I’ve been listening to a lot of classical music lately, mostly because the absence of words makes finding my own that much easier. Last night, while researching upcoming historical events — funny phrase — for this very site, my Spotify shuffled over to Johann Sebastian Bach’s “Cello Suite No. 1 in G major, BWV 1007.”
You know this tune — even if your only exposures to classical music are film and TV, you know it; it’s one of the most famous pieces of music in the world. To refresh your memory, here’s Yo-Yo Ma performing it.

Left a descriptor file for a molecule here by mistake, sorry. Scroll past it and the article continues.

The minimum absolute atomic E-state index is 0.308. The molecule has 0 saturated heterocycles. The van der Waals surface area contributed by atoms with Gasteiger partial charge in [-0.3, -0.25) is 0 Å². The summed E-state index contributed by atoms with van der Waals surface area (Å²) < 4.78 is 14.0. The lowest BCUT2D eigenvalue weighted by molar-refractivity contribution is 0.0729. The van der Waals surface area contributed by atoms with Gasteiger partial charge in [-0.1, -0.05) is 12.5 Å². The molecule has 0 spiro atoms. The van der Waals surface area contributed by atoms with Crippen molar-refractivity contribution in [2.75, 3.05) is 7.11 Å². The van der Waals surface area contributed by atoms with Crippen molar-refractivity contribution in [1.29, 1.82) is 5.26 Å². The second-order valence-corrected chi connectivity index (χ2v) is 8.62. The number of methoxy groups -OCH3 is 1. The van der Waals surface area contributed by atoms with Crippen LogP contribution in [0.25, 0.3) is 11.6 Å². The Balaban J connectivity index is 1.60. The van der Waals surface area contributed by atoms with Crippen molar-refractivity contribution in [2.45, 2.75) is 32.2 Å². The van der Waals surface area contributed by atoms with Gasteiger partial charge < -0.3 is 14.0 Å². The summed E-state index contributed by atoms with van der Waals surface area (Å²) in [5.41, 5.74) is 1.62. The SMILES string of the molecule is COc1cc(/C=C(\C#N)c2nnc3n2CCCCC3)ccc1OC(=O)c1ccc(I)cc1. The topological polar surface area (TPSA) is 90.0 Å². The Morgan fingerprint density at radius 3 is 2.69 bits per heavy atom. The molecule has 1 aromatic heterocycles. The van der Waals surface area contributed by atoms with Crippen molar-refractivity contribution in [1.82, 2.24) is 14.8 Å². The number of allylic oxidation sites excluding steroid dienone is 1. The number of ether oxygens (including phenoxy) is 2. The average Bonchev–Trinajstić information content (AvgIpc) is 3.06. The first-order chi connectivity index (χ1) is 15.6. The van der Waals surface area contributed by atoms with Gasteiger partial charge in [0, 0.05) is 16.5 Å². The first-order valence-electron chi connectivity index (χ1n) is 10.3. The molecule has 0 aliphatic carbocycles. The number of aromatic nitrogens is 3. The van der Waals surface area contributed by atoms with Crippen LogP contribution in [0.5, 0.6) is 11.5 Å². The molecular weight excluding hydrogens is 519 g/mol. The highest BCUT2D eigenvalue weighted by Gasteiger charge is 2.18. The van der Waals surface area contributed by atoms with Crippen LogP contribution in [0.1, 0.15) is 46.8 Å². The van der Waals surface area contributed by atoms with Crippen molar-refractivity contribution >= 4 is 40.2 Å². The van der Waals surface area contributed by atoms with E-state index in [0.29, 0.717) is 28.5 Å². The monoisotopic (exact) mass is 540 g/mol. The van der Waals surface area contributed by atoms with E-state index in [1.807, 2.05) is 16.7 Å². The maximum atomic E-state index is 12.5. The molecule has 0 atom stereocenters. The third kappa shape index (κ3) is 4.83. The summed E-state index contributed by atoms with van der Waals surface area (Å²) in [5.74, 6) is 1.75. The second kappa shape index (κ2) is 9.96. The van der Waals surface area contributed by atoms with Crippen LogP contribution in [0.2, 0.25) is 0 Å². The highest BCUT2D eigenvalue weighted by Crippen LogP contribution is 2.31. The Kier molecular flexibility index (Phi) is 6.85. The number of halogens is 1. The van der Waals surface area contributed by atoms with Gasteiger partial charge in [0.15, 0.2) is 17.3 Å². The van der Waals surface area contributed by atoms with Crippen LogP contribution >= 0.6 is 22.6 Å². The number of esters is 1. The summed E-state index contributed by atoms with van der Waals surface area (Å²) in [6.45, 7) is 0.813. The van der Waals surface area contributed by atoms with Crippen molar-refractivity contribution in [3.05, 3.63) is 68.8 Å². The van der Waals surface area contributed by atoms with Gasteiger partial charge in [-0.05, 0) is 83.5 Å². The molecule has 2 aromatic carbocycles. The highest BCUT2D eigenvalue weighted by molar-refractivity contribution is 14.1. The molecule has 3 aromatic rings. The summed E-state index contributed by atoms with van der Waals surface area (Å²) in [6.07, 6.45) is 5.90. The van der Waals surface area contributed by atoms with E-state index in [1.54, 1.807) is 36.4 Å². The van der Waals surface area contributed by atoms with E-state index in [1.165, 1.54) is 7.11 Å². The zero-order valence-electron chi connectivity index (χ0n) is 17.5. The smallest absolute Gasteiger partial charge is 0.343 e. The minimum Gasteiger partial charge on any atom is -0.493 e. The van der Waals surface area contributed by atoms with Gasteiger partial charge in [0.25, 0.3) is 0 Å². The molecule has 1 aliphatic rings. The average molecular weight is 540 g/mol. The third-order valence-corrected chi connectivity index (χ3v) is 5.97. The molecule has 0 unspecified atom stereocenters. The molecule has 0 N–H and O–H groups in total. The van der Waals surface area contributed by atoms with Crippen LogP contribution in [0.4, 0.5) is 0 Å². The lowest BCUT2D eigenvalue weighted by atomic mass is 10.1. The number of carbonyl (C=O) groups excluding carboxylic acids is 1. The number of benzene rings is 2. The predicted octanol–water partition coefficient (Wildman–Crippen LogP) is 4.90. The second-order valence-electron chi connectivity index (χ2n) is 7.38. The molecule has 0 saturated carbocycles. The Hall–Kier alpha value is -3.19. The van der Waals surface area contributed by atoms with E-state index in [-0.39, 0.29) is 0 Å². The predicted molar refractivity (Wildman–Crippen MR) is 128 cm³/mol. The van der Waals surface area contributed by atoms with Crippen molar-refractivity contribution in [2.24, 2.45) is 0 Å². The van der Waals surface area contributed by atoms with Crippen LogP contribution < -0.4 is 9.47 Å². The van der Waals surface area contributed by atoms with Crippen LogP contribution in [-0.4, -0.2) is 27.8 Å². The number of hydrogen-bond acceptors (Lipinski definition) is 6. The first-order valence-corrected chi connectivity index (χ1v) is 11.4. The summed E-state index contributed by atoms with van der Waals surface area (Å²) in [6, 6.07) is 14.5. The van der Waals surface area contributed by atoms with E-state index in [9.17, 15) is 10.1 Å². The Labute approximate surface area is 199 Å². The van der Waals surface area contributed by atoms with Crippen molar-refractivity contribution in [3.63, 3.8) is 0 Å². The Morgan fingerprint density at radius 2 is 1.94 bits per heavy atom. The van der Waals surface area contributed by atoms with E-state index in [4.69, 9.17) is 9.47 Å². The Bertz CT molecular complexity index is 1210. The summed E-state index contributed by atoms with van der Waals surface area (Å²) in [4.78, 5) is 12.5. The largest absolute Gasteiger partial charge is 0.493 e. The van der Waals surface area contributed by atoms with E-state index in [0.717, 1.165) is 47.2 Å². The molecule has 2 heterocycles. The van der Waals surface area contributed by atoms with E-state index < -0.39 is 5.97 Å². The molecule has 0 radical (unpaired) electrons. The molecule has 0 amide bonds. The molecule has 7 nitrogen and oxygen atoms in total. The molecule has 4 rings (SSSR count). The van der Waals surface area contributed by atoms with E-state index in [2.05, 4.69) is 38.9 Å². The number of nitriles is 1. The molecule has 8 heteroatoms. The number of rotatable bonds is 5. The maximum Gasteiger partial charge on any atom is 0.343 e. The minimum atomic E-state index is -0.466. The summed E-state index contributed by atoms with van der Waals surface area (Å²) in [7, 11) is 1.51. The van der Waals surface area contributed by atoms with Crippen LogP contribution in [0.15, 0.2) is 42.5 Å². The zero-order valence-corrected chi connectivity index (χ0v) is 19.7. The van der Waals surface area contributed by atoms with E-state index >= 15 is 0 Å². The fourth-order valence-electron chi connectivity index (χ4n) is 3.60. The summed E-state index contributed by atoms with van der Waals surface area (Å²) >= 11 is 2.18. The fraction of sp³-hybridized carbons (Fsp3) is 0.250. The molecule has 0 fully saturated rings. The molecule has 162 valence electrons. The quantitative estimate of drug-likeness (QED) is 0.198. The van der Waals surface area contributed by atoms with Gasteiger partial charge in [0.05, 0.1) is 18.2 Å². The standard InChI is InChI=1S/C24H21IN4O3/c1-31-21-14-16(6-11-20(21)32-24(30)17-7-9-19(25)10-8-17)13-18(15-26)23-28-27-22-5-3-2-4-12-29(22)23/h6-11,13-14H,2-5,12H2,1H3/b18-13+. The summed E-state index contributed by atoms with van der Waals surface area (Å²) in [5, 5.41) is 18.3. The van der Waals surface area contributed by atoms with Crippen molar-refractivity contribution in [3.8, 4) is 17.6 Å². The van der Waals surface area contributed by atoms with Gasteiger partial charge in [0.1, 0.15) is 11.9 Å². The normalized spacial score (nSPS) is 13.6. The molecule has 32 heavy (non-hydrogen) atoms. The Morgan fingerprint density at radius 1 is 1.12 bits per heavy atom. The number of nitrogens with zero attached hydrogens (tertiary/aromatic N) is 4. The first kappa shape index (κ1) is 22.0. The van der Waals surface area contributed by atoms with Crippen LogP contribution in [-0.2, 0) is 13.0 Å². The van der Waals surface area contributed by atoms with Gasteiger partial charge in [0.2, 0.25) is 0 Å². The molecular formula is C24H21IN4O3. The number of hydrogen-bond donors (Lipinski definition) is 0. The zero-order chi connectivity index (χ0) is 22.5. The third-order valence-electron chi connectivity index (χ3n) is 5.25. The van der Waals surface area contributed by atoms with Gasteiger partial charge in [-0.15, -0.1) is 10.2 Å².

See? That song. Again, it’s super famous — but it wasn’t always this way.
Though Bach penned his cello suites between 1717-1720, these tracks were neglected for over two centuries; they didn’t gain widespread exposure or popularity until 1936, after cellist Pablo Casals, who stumbled across the music in a vintage shop, recorded them at Abbey Road Studios, where The Beatles and Pink Floyd later recorded. Soon Bach’s 300-year old Cello Suite No. 1 was inescapable, becoming one of the most hottest singles in the world — or something like that.
You know, just in case you’re interested….